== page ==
Safety First: How to Tell If Your Child's Gift Is Safe

By: Jessica Kevinston | Posted: 18th June 2012

As a parent, you are constantly on the lookout for your childrenís safety. When she falls, you are there with a bandage and some antiseptic. When he taunts a snake that may or may not be poisonous, you are there to save him from his poor judgment. To be a parent is to be constantly vigilant, so when it comes to selecting gifts that your child comes into contact with every day, there is simply no way around itóyou have to make sure everything from clothes to food to toys is as free of chemicals and germs as possible. This means finding items with a clean production record, quality plastic packaging, safe materials, and good reviews. Because, letís be honest, it wonít be long before the gift is mangled and covered with dirt, so the least you can do in the meantime is make sure that it was clean, and enshrined in secure packaging plastic to start out with.

Clean Production Record

Find out where the product was made. Different countries have different standards when it comes to factory safety, so it is important to make sure that any product you purchase for your child was made in a country with a clean bill of health. Examine the packaging design as well, as some international plastic packaging companies donít have the same standards as the U.S. when it comes to hazardous plastic components and byproducts like dioxins. Additionally, because some companies are so committed to customer safety that they will form their own standards above and beyond those of their base country, do your research before you purchase the product. If the company has a history of distributing unsafe items, or if it doesnít treat its workers well, donít do business with them. Even if they offer the best prices, you canít put a price on your childís safety.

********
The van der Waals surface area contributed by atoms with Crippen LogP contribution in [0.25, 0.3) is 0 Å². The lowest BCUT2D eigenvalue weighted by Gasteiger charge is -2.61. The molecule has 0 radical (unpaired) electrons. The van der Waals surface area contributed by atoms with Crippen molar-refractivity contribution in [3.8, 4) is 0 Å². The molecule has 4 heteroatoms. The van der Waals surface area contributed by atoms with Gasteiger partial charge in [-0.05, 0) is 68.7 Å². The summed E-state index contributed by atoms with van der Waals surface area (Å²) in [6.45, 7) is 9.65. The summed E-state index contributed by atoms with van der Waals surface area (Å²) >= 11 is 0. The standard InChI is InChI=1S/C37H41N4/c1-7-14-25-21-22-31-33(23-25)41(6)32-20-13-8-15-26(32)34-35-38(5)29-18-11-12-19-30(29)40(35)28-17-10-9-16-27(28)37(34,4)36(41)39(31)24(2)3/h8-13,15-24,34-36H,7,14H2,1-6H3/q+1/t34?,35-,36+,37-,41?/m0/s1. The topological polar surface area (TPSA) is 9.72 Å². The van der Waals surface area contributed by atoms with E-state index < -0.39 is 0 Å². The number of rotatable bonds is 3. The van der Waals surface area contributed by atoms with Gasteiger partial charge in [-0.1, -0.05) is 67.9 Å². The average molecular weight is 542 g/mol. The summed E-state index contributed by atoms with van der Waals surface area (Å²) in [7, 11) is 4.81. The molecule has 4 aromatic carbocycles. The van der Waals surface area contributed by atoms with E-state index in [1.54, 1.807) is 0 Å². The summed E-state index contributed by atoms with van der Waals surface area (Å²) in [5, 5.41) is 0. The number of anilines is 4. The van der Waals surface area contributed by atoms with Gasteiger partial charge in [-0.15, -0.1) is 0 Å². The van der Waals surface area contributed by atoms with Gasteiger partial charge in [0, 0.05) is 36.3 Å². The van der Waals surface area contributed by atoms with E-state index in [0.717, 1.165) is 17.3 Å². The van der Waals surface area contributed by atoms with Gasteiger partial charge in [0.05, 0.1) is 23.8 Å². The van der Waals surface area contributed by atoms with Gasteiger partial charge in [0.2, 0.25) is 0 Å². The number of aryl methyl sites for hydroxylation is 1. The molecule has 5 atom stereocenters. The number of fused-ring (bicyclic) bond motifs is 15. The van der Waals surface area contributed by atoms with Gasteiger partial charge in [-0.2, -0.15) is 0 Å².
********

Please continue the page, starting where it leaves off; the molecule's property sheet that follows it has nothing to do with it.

Quality Plastic Packaging

If you arenít examining the product in person, determining the quality of the plastic packaging may not be the easiest task, but it is a worthwhile one. Make sure the packaging design has been completely sealed around the edges. Thermoformed plastic packaging is your best bet, as it has been sealed by heat rather than closure tabs that can allow for airflow and possible contamination. Items stored in cardboard and other packaging can also be safe, but packaging plastic provides the best seal and is your best bet when it comes to the safety of your child.

Safe Materials

Use common senseóor a parentís intuitionóin determining how safe a certain product is for your child. There has been a rush lately to purchase only wooden toys, but we all know your child is going to want electronics like video games and iPods at some point, so you canít go the organic route forever. The production of electronics can involve heavy metals, acids, and other hazardous substances, so youíll need to make sure none of those components made it to the outside of the product. Choosing companies with a clear or advancing environmental record will help. You should also consult with your pediatrician to identify potential allergens and harmful products.

Good Reviews

Nobody said that having a child was cheap, and if you want to stretch those funds to their full capacity, youíll want to make every purchase count. Before you buy any product, always check the product reviews. This will help you to determine the relative likability of a product as well as gauging its safety. If a wooden toy gave another child splinters, it is not right for your child. If the popular Bucky Balls would be simple for your younger children to find and swallow, wait a few years before you buy them.





Welcome to Plastic ingenuity, We provides some stock packaging and a wide range of custom packaging products for our customers. PIís custom packaging design lines are designed to serve the medical and pharmaceutical industries with clean room processing and provide Thermoformed plastic packaging services to retailers and food service industry companies as well.
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Tags: lookout, clothes, germs, byproducts, dirt, snake, chemicals, bandage, poor judgment, quality plastic, toys, antiseptic, bill of health, packaging design, dioxins, plastic components, packaging companies